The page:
it's the belief that our thoughts govern reality, that changing our thoughts will change reality, and foremost that if our reality sucks, then it's our thoughts that are to blame.CBT teaches a patient that by changing his perception about a situation will change how he feesl about that situation. For instance, lets say I failed a calculus test. On the way home from college I beat myself up inside to the point that when I arrive home I am nearly depressed. CBT teaches me to catch my faulty thinking and replace it with a realistic thought like "just because I failed a test does not mean I am a bad person without any redeeming qualities." With CBT I will change my thinking to "I failed this test because I did not study. Next test I know that I will need to buckle down."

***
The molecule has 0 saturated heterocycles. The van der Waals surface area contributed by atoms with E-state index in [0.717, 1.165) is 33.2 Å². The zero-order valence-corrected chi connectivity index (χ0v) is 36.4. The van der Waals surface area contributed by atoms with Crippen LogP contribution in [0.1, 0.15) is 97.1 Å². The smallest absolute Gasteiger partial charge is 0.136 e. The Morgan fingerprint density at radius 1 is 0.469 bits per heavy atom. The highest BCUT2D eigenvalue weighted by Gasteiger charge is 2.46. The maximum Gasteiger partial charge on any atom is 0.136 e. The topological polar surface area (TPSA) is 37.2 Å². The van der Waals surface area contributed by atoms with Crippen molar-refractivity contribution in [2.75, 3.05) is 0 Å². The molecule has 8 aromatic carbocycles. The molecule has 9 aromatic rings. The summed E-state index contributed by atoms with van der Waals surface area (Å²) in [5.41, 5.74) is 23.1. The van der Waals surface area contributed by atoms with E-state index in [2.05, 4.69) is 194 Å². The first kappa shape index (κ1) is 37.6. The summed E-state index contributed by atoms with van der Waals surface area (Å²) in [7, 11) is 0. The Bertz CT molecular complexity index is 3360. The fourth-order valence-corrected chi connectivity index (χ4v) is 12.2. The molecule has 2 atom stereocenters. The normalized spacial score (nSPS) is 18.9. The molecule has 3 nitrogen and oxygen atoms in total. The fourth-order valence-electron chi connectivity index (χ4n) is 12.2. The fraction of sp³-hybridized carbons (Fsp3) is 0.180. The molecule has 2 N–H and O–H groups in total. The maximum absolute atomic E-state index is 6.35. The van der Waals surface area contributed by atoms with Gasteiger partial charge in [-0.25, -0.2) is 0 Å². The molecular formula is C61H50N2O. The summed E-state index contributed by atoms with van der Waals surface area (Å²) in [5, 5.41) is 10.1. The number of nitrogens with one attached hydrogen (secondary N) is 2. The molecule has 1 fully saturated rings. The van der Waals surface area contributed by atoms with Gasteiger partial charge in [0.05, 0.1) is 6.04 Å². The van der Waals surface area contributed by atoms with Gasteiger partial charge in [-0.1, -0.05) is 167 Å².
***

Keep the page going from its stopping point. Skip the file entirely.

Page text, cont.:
CBT is excellent for treating depression, anxiety, and faulty thinking (perception) that many ADHD people exhibit.

Also, the time in CBT therapy to treat depression is much less than other modes of therapy.

I was in CBT therapy for less than 6 months. The time I spent in CBT was one of the most productive and rewarding periods of my life. I personally grew in leaps and bounds and I better understood every relationship in my life. It is tetious and you need to vigiliant to journal in a notebook or it will not help. CBT is not a cure-all, but it is excellent treatment for depression and anxiety. An excellent book on CBT is The New Mood Therapy by Dr. David Burms you can get it off Amazon for like $10.

higgledy
09-09-07, 10:47 PM
I think CBT has a value, but my problem with it is that it does not deal with emotional issues. It concerns the cognitive brain and behaviour. The emotional brain is ignored.

Issues like Procrastination, IMNSHO, are very emotionally-brain based.

CBT ignores things like 'bottom up hijacking' which can be quite crippling for people, and is not expressed verbally.

CBT is a verbally based behaviour therapy.

A lot of early life emotional 'blocks' are not able to be accessed verbally. Our brain doesn't store things that way.